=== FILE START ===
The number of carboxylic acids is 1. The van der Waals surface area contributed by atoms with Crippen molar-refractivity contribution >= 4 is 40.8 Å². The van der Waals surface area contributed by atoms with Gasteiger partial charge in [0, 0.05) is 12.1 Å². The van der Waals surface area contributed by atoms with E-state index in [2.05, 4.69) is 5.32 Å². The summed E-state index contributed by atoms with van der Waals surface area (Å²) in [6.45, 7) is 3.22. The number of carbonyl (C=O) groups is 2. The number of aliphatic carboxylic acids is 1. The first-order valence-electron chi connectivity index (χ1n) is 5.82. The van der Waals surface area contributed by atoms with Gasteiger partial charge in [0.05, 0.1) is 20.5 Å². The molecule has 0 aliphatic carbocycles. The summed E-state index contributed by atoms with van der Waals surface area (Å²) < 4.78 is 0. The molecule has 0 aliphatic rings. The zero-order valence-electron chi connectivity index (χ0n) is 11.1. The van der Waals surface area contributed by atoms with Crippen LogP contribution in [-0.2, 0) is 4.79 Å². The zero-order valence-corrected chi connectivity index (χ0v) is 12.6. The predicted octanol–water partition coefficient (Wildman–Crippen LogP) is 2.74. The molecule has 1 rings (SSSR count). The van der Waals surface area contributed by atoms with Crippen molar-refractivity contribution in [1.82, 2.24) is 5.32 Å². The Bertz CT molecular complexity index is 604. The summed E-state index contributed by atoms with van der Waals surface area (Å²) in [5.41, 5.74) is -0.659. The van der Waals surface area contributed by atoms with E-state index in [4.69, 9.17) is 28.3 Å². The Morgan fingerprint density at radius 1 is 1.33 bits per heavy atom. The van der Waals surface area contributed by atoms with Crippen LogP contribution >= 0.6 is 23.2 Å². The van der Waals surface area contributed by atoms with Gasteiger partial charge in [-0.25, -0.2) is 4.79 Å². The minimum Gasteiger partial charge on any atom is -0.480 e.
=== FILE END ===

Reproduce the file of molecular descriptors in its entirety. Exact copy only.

The number of carboxylic acids is 1. The van der Waals surface area contributed by atoms with Crippen molar-refractivity contribution >= 4 is 40.8 Å². The van der Waals surface area contributed by atoms with Gasteiger partial charge in [0, 0.05) is 12.1 Å². The van der Waals surface area contributed by atoms with E-state index in [2.05, 4.69) is 5.32 Å². The summed E-state index contributed by atoms with van der Waals surface area (Å²) in [6.45, 7) is 3.22. The number of carbonyl (C=O) groups is 2. The number of aliphatic carboxylic acids is 1. The first-order valence-electron chi connectivity index (χ1n) is 5.82. The van der Waals surface area contributed by atoms with Gasteiger partial charge in [0.05, 0.1) is 20.5 Å². The molecule has 0 aliphatic carbocycles. The summed E-state index contributed by atoms with van der Waals surface area (Å²) < 4.78 is 0. The molecule has 0 aliphatic rings. The zero-order valence-electron chi connectivity index (χ0n) is 11.1. The van der Waals surface area contributed by atoms with Crippen LogP contribution in [-0.2, 0) is 4.79 Å². The zero-order valence-corrected chi connectivity index (χ0v) is 12.6. The predicted octanol–water partition coefficient (Wildman–Crippen LogP) is 2.74. The molecule has 1 rings (SSSR count). The van der Waals surface area contributed by atoms with Crippen molar-refractivity contribution in [1.82, 2.24) is 5.32 Å². The Bertz CT molecular complexity index is 604. The summed E-state index contributed by atoms with van der Waals surface area (Å²) in [5.41, 5.74) is -0.659. The van der Waals surface area contributed by atoms with E-state index in [4.69, 9.17) is 28.3 Å². The Morgan fingerprint density at radius 1 is 1.33 bits per heavy atom. The van der Waals surface area contributed by atoms with Crippen LogP contribution >= 0.6 is 23.2 Å². The van der Waals surface area contributed by atoms with Gasteiger partial charge in [-0.25, -0.2) is 4.79 Å². The minimum Gasteiger partial charge on any atom is -0.480 e.